Last week saw the publication of the PRA and FCA Business Plans, but elsewhere Climate Change has been centre stage. This short blog explores the links between the two and their significance for firms.
Extinction Rebellion’s initial street protests in London coincided with a directly worded speech on Climate Change by Sarah Breeden (PRA Exec Director) to mark the publication of the relevant policy (11/19) and supervisory (3/19) statements [see link], together with the PRA Business Plan in which it also features. A couple of days later came an Open Letter from Mark Carney to his French counterpart. And all this followed the Governor’s 21 March “new horizon” speech.
Such concentration of regulatory activity and rhetoric on the same issue is highly unusual. And while its coincidence with the appearance of the pink boat at Oxford Circus may have been chance, I suspect the PRA/Bank won’t be upset by the sense it conveys of regulation being in step with major contemporary issues.
By contrast, the FCA has been surprisingly silent on the subject with, as far as I can see, no recent speeches and no mention in the Business Plan. But, whatever the reason, I doubt the conduct regulator will remain silent on this subject for long.
The main point for the industry, and it’s a fundamental one, is that this concentrated regulatory activity represents a major departure. And, reading the speeches and publications carefully, I suspect the regulatory momentum on climate change will increase significantly over the coming year.
When the regulators originally consulted last October, I wrote that the establishment of the Climate Financial Risk Forum seemed like a conventional regulatory response to an unconventional problem. The minutes of the Forum’s first meeting – focused on establishing working groups - don’t challenge this assumption, but the activity of the last month has shifted the dial.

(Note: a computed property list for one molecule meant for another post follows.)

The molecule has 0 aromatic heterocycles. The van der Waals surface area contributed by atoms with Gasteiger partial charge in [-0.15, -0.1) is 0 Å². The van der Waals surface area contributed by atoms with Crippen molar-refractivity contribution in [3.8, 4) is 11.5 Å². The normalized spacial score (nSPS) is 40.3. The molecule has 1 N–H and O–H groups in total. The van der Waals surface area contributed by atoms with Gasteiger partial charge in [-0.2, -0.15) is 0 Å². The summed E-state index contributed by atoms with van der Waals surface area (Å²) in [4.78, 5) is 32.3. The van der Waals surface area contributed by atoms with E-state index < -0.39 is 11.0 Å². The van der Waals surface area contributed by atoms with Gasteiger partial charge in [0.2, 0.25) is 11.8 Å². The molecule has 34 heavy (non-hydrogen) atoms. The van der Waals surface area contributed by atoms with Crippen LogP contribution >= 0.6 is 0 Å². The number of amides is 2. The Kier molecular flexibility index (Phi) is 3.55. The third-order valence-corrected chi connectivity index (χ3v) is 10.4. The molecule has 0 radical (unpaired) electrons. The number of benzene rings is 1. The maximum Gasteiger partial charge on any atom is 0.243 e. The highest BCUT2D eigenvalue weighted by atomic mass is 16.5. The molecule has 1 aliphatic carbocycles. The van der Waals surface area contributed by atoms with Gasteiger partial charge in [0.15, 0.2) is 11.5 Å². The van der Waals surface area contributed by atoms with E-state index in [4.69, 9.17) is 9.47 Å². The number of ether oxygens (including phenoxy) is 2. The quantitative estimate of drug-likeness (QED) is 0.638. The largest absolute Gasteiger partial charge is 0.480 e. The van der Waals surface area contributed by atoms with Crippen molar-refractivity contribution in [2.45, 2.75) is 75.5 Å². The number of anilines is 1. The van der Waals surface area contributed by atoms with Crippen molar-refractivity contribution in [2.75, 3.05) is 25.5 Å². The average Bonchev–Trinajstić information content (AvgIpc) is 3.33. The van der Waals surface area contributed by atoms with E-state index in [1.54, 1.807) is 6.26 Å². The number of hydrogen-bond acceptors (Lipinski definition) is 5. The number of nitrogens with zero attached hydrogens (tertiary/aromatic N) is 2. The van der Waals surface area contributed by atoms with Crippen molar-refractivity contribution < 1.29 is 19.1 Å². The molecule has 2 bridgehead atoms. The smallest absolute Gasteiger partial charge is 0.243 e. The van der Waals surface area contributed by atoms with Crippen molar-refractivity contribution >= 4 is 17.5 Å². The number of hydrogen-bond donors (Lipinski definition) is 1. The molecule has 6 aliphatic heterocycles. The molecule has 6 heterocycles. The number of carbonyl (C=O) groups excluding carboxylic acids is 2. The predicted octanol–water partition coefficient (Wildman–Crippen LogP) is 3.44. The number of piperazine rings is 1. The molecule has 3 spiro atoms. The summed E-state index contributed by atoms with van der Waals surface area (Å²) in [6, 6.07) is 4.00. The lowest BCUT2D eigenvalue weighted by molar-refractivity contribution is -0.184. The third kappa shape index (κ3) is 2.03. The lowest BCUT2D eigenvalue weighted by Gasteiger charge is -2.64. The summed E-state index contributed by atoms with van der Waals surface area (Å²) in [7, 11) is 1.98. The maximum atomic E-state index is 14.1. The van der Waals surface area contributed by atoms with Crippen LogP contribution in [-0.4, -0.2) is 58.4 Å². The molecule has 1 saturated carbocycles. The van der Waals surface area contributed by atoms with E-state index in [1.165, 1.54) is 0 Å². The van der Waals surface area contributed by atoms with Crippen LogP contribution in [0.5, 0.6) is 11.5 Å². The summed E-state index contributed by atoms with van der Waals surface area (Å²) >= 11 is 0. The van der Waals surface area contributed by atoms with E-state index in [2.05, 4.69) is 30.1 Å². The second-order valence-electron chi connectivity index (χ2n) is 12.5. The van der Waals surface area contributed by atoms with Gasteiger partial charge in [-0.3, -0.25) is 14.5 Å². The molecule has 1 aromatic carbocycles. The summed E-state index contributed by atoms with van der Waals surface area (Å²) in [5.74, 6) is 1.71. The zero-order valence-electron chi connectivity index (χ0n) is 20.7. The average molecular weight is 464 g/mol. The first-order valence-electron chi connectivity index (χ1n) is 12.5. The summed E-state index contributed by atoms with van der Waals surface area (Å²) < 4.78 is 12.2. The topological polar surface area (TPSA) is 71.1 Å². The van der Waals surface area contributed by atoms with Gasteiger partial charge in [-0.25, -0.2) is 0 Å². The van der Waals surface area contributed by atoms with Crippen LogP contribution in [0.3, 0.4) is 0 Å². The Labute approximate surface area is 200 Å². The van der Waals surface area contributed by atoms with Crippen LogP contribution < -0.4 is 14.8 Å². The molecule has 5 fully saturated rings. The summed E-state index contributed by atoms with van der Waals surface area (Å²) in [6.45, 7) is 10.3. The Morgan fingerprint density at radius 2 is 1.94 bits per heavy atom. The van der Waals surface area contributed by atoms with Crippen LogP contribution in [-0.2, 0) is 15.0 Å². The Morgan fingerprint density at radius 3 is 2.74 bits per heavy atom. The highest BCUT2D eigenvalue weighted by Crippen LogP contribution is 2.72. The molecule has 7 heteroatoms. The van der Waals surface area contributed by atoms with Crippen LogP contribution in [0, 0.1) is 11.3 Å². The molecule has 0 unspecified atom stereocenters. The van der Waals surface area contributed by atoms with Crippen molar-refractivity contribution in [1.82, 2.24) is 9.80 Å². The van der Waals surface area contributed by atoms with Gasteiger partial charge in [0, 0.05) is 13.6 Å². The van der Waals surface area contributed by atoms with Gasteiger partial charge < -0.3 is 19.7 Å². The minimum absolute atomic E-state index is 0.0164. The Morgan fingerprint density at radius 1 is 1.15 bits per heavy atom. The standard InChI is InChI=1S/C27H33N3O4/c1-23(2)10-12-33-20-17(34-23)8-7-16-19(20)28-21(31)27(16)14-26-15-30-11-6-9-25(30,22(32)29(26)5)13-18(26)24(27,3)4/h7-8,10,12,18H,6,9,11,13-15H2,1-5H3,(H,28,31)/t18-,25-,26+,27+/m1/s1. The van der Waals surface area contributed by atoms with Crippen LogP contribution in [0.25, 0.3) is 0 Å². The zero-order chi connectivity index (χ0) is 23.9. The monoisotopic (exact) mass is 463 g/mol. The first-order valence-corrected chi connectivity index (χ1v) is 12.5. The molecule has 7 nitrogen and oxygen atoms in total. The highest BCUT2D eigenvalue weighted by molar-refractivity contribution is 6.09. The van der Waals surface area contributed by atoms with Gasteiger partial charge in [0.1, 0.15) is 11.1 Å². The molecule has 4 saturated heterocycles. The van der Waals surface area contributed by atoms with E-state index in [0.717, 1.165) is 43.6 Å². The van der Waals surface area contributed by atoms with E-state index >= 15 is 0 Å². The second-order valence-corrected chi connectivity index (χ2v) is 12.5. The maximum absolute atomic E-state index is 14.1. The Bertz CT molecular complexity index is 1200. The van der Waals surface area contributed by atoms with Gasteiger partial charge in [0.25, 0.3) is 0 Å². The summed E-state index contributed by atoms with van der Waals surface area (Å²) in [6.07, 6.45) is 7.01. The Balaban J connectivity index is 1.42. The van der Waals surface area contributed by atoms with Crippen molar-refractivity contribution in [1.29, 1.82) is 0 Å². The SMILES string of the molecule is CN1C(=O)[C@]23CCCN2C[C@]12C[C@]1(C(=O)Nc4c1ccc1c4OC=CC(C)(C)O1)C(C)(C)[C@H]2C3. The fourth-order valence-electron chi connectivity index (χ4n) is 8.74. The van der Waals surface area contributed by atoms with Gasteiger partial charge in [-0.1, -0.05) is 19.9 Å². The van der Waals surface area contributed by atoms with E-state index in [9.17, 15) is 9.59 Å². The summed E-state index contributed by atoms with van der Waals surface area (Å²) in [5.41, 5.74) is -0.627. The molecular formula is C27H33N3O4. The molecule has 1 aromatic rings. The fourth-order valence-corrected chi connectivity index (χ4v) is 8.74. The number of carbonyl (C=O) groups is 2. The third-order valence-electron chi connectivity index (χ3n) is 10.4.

It's now evident that he PRA/Bank is putting considerable intellectual weight into thinking through the right regulatory approach to the climate crisis. And this will quickly filter through to supervisory engagement on the ground, if it hasn’t done so already.
An important lead indicator of the reciprocal engagement the PRA will expect from firms, is that, under SMCR, climate change will become part of the relevant Senior Manager(s) Statement of Responsibility.
In due course, I anticipate the FCA will follow suit for its Enhanced SMCR firms. And, given the nature and scale of the associated risks, it makes sense for those firms to start considering now what this might mean for them. The relevance may be most obvious for asset managers and the Lloyd’s Market, but other sectors may find the challenge just as great.
In their speeches, both Mark Carney and Sarah Breeden spoke openly about a climate change Minsky moment, when asset prices might adjust sharply to reflect a suddenly-changed perception of climate change risk. It’s rare for regulators to use this language so freely, especially about a risk that is only likely to crystallise years in the future, not least because doing so could help bring the moment forward. So we should assume they view Climate Change as different, both qualitatively and quantitatively.
It is therefore no surprise that climate change is set to figure more explicitly in the PRA’s stress testing. The Business Plan explains that this year's stress scenarios for general insurers will include “natural and man-made catastrophes”, and there are also clear signs that climate factors will shortly be included in a Biennial Exploratory Scenario, probably the next one. The results of this may trigger a further shift.
Back in October, I also wrote that regulators would need to look beyond their normal three year cycle to tackle climate change risk effectively, and that events on the ground were likely to move faster and be more dynamic than anything regulators would do.
The Governor's "new horizon" speech began to address the first, while the last two weeks have shown how quickly those external events can move, with the financial sector is already a target of protest. None of this will slow down the gathering regulatory momentum.
Together with Operational Resilience, Climate Change represents exactly the sort of forward looking approach regulators have promised, and which Parliament and the industry have wanted. By definition, this will also require new thinking by the industry that is likely to challenge current norms, possibly rendering them obsolete.
Chapter 2 describes the two risk factors through which financial risks from climate change arise and the distinctive elements which, when considered together, present unique challenges and require a strategic approach. Chapter 3 sets out the PRA’s expectations concerning this strategic approach.